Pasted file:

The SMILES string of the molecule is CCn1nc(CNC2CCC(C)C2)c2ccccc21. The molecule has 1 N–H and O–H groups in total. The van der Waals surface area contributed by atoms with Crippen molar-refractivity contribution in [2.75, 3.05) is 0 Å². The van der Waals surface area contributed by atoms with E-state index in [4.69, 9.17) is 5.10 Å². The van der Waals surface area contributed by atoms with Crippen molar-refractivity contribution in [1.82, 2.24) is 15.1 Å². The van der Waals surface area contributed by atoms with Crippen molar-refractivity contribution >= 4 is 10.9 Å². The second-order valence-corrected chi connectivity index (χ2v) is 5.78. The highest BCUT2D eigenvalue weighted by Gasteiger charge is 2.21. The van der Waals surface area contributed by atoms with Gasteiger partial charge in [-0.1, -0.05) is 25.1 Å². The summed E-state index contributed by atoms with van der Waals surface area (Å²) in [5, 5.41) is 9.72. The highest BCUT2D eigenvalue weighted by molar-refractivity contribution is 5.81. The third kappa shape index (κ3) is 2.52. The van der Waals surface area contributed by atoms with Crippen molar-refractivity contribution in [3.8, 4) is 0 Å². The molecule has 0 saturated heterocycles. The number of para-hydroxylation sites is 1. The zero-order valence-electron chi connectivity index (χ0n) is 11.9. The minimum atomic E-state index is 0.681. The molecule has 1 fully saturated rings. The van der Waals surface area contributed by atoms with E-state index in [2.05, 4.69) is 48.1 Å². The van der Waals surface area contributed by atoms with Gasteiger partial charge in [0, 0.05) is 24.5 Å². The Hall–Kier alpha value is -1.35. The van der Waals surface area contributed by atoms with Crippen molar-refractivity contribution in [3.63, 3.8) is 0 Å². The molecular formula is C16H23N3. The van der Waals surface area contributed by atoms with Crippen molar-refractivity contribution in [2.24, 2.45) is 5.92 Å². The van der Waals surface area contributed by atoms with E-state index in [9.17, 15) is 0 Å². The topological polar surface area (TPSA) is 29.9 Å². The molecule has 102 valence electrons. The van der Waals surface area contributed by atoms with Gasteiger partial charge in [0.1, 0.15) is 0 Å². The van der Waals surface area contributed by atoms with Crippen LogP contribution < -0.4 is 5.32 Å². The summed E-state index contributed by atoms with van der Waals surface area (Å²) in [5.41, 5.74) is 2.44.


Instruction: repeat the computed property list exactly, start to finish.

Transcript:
The SMILES string of the molecule is CCn1nc(CNC2CCC(C)C2)c2ccccc21. The molecule has 1 N–H and O–H groups in total. The van der Waals surface area contributed by atoms with Crippen molar-refractivity contribution in [2.75, 3.05) is 0 Å². The van der Waals surface area contributed by atoms with E-state index in [4.69, 9.17) is 5.10 Å². The van der Waals surface area contributed by atoms with Crippen molar-refractivity contribution in [1.82, 2.24) is 15.1 Å². The van der Waals surface area contributed by atoms with Crippen molar-refractivity contribution >= 4 is 10.9 Å². The second-order valence-corrected chi connectivity index (χ2v) is 5.78. The highest BCUT2D eigenvalue weighted by Gasteiger charge is 2.21. The van der Waals surface area contributed by atoms with Gasteiger partial charge in [-0.1, -0.05) is 25.1 Å². The summed E-state index contributed by atoms with van der Waals surface area (Å²) in [5, 5.41) is 9.72. The highest BCUT2D eigenvalue weighted by molar-refractivity contribution is 5.81. The third kappa shape index (κ3) is 2.52. The van der Waals surface area contributed by atoms with Crippen molar-refractivity contribution in [3.8, 4) is 0 Å². The molecule has 0 saturated heterocycles. The number of para-hydroxylation sites is 1. The zero-order valence-electron chi connectivity index (χ0n) is 11.9. The minimum atomic E-state index is 0.681. The molecule has 1 fully saturated rings. The van der Waals surface area contributed by atoms with E-state index in [2.05, 4.69) is 48.1 Å². The van der Waals surface area contributed by atoms with Gasteiger partial charge in [0, 0.05) is 24.5 Å². The Hall–Kier alpha value is -1.35. The van der Waals surface area contributed by atoms with Crippen molar-refractivity contribution in [3.63, 3.8) is 0 Å². The molecular formula is C16H23N3. The van der Waals surface area contributed by atoms with Crippen molar-refractivity contribution in [2.24, 2.45) is 5.92 Å². The van der Waals surface area contributed by atoms with E-state index in [9.17, 15) is 0 Å². The topological polar surface area (TPSA) is 29.9 Å². The molecule has 102 valence electrons. The van der Waals surface area contributed by atoms with Gasteiger partial charge in [0.1, 0.15) is 0 Å². The van der Waals surface area contributed by atoms with Crippen LogP contribution < -0.4 is 5.32 Å². The summed E-state index contributed by atoms with van der Waals surface area (Å²) in [5.41, 5.74) is 2.44.